It is 4th of July weekend and 22 of your closest friends have gathered in the mountains for a camping retreat. On this property last year, you worked together to build a sloped-roofed structure, which is called “the cabin” when you are feeling proud, and “the shack” when you are self-deprecating. In the nearby shade, you erect tents, on the picnic table you arrange food and necessities to share, and directly beside it, you raise up metal scaffolding to attach shade and a network of many green and blue and white and purple tulle strips — this is the “kelp forest.”
For dinner on Friday night you will have a Meal Ready to Eat (MRE) of beef enchiladas. You make a hat out of long foxtails by gathering them together at the base with a red rubber band and splaying them over your cranium in front of your face and around your shoulders. This protects you from the mosquitos, but you also use the tiny amount of reception you have to send out messages to friends who have not yet arrived, begging for bug spray and incense. Soon it is dark, and you are hungry. You add water to the instant hot pack in your MRE and heat up your hermetically sealed dinner.
Tomorrow you will have “TUNA.” You know your future self will enjoy the suspense of wondering what is in this brown bag, ominously labeled just “TUNA.” If it is tuna casserole, then why not label it so? If it is tuna salad, then why is it in an MRE package, which, of every one you have had, always have a heating element? Your friend says her vote is tuna poke and you smile with excitement even though you are scared it’s just a tuna filet. You begin to doubt this challenge when altitude sickness makes you lose your enchiladas (and they taste the same coming out as they did going in).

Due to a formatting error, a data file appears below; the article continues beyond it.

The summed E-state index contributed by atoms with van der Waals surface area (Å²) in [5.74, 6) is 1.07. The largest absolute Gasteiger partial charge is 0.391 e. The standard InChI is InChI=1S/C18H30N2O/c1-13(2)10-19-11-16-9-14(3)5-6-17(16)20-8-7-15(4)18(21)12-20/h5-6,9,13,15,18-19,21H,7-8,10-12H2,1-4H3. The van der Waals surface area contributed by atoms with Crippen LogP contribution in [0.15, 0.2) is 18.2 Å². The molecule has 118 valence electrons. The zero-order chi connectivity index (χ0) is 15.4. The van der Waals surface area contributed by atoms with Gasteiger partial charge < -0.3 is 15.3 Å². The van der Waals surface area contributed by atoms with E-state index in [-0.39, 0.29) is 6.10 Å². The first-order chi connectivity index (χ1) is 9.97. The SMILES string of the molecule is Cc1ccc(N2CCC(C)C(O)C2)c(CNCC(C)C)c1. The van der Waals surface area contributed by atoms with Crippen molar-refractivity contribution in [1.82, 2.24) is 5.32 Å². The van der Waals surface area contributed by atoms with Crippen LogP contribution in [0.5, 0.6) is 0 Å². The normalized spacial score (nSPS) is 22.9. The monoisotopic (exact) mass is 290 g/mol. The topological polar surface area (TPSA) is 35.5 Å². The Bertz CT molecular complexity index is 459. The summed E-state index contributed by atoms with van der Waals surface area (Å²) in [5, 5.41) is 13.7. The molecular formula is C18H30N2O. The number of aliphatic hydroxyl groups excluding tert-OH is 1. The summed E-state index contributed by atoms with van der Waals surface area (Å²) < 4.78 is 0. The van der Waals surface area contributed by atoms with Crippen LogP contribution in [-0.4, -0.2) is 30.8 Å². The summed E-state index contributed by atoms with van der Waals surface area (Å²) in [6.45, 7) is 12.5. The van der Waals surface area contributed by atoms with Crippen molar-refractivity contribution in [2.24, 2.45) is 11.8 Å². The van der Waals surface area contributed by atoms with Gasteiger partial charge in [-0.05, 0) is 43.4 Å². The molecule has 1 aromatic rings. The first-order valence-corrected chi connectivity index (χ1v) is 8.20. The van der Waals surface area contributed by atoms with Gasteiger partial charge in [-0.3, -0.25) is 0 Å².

The cure for altitude sickness (besides quitting drinking for the weekend, hydration, and rest) is apparently zip line rides. The exhilaration of falling forward under a whizzing cable raises your blood pressure and erases your nausea. The headache’s gone, too. So are the flashing lights. This morning you could only lie on the fake grass turf under the kelp forest, but now you are ready to tromp in leaves, dance to live music, and shoot fruit from an air cannon. Then, sundown comes, and you tuck the brown package under your arm.
You can’t bring yourself to open it. “What does it mean, just TUNA?” Your friends tease you for your obsession. One gives you a snack of tuna on crackers to build your courage for the main course. You lie down in the kelp forest with the brown package, and tuck it under your head. With any luck, you’ll break the heating element inside and be absolved of eating it. You sit up and help your friend type an exposition on the subject. A deranged exposition.
What is tuna? t u na is
TUNA (omi nous) it’s what’s for dinner.
tuna is a saltwater f ish
that t atstes not unlike ch icken .
t u TUNAis frequently seen isn
quiet is the night
Whilst you’re in reverie of tuna swimming through seas, a friend tries to tell you another is going to use your tuna bag as a pillow. But you falsely hear that she is off with your tuna and about to open it. You sit straight, suddenly, and shout, “Don’t open it!!” and are afraid like you have just woken up from a nightmare. You apologize to your startled friends when you return to your senses. This tuna is becoming a complex.
It’s time to open it. You peel apart the top seal. You dump the contents in your lap. Out of the big brown package falls many smaller brown packages — pretzels, tortillas (tuna tacos?), candy, a cookie — and one blue one. It is a bag of Starkist tuna, packed in water. It is, really, Just Tuna.
You eat it with a spoon.